Surgeon General Launches Anti-Opioid Campaign

By Pat Anson, Editor

U.S. Surgeon General Vivek Murthy, MD, has partnered with two non-profit health organizations in an ambitious and unusual campaign against the abuse of prescription opioids.

Murthy is taking the unprecedented step of sending a letter to 2.3 million physicians and prescribers, asking them to take a pledge to “turn the tide” against opioid abuse. Included in the letter is a “pocket card” that summarizes guidelines released by the Centers for Disease Control and Prevention, which discourage primary care physicians from prescribing opioids for chronic pain.

“Years from now, I want us to look back and know that, in the face of a crisis that threatened our nation, it was our profession that stepped up and led the way. I know we can succeed because health care is more than an occupation to us. It is a calling rooted in empathy, science, and service to humanity,” Murthy says in the letter.

The two-page pocket card generally follows the CDC guidelines, stating that opioids only provide short-term benefits for moderate to severe pain and that "scientific evidence is lacking" for opioids to treat chronic pain.

“In general, do not prescribe opioids as the first-line treatment for chronic pain,” the pocket card states.

The card also urges physicians to prescribe no more than a 3-day supply of opioids for acute pain and to “avoid” prescribing doses of more than 90 mg (morphine equivalent) a day. 

surgeon general vivek murthy, MD

surgeon general vivek murthy, MD

To take the pledge, physicians are asked to visit and promise to educate themselves about treating pain safely and effectively; to screen patients for “opioid use disorder” and provide them access to treatment; and to talk about addiction “as a chronic illness, not a moral failing.”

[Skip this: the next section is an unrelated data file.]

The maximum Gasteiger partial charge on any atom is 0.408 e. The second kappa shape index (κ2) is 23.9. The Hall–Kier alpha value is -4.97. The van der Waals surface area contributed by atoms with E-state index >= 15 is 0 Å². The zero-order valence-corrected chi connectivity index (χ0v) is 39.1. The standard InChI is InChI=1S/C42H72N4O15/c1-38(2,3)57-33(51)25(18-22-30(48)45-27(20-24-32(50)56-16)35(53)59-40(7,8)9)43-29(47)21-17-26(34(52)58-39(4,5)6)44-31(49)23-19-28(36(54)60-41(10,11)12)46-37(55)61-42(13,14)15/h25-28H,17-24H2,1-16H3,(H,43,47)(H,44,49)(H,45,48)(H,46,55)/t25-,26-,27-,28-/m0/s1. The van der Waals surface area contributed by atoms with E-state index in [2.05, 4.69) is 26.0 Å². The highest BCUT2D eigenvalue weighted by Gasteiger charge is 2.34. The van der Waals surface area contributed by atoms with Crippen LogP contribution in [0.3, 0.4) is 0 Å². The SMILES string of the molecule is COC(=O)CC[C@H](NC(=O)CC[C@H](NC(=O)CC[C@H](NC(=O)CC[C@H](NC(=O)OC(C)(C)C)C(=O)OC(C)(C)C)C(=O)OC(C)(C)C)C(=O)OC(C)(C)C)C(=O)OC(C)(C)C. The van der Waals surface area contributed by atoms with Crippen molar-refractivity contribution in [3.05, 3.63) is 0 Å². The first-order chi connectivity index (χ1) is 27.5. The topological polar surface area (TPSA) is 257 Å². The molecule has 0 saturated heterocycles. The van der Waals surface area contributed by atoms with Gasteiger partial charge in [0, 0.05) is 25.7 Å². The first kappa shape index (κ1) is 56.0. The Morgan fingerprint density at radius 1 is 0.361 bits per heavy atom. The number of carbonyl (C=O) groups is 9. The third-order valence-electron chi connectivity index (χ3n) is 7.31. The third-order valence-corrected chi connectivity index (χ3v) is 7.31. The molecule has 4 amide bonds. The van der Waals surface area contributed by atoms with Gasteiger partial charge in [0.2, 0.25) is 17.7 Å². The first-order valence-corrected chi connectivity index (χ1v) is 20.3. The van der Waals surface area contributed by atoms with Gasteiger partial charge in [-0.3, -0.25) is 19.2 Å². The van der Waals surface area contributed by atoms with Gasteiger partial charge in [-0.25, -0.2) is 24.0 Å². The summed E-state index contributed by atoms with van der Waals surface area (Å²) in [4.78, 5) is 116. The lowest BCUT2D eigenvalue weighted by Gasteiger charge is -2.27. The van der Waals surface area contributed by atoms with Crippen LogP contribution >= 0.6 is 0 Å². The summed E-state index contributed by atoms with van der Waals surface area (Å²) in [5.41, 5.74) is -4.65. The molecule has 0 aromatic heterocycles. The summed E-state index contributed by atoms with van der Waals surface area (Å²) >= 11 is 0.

Physicians are also asked to give their full names, zip code and an email address to “stay connected” with the Turn The Tide campaign. The website was created in partnership with Public Health Foundation Enterprises and the Institute for Healthcare Improvement.

“The Surgeon General realized that in order to raise awareness and reach people in all communities, he wanted to partner with non-profits that were in the public health space to help advance the messaging around the opioid crisis in the United States,” said Blayne Cutler, MD, president and CEO of Public Health Foundation Enterprises. 

“We thought it was a very important campaign because the data surrounding opioid addiction in this country has been very concerning and worsening over time. This is one of the few areas in public health where we see the number going in the wrong direction.”

No Mention of Fentanyl Crisis

Murthy's letter and the website focus exclusively on prescription opioids and don’t even mention opioid overdoses caused by heroin or the surge in illicit fentanyl deaths now sweeping the country, which the DEA has called an unprecedented crisis. Some states have reported over half of their overdoses are now caused by fentanyl.

In explaining the omission, Cutler said Murthy wanted to focus on how people are introduced to opioids and how they become addicted.

“He’s taking a broad look at how prescribers are thinking about opioids in the context of their patients and what can we do to make sure we effectively treat pain and also make sure we are doing no harm in that process. So it’s a tricky balance,” Cutler told Pain News Network.

“Blaming prescription opioid prescribing for all the overdoses is not going to help solve the problem,” said Lynn Webster, MD, past president of the American Academy of Pain Medicine. “Of course every unintentional or accidental overdose is a tragedy beyond belief but so are the suicides by people who have been told they can no longer receive opioids for their pain.  

“Why do we ignore the people in pain? Most overdoses are not people recently prescribed an opioid. It is very harmful to send a message to providers that doesn't reflect the honest crisis that exists.” 

Webster says he receives an email nearly every day from a pain patient crying for help because a physician has already taken them off opioids or lowered their dose.

“Dr. Murthy will worsen this crisis with his letter,” Webster said in an email to PNN. “Abandonment is not humane. I know he is well intended but he obviously doesn't understand the crisis.”